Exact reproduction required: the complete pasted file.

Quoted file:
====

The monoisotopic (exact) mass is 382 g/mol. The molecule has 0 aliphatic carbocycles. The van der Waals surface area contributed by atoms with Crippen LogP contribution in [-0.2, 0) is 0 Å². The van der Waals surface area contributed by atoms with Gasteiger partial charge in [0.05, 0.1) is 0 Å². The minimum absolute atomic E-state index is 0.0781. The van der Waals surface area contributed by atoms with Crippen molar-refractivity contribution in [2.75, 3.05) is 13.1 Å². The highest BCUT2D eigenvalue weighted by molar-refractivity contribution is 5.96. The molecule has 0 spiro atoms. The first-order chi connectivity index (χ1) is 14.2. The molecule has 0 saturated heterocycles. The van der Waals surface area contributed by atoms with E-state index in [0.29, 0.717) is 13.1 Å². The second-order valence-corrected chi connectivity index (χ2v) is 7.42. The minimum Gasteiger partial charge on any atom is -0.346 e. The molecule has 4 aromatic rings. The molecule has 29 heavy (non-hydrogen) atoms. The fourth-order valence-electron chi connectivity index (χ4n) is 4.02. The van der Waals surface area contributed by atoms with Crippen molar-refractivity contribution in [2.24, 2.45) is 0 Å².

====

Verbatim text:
The monoisotopic (exact) mass is 382 g/mol. The molecule has 0 aliphatic carbocycles. The van der Waals surface area contributed by atoms with Crippen LogP contribution in [-0.2, 0) is 0 Å². The van der Waals surface area contributed by atoms with Gasteiger partial charge in [0.05, 0.1) is 0 Å². The minimum absolute atomic E-state index is 0.0781. The van der Waals surface area contributed by atoms with Crippen molar-refractivity contribution in [2.75, 3.05) is 13.1 Å². The highest BCUT2D eigenvalue weighted by molar-refractivity contribution is 5.96. The molecule has 0 spiro atoms. The first-order chi connectivity index (χ1) is 14.2. The molecule has 0 saturated heterocycles. The van der Waals surface area contributed by atoms with E-state index in [0.29, 0.717) is 13.1 Å². The second-order valence-corrected chi connectivity index (χ2v) is 7.42. The minimum Gasteiger partial charge on any atom is -0.346 e. The molecule has 4 aromatic rings. The molecule has 29 heavy (non-hydrogen) atoms. The fourth-order valence-electron chi connectivity index (χ4n) is 4.02. The van der Waals surface area contributed by atoms with Crippen molar-refractivity contribution in [2.24, 2.45) is 0 Å².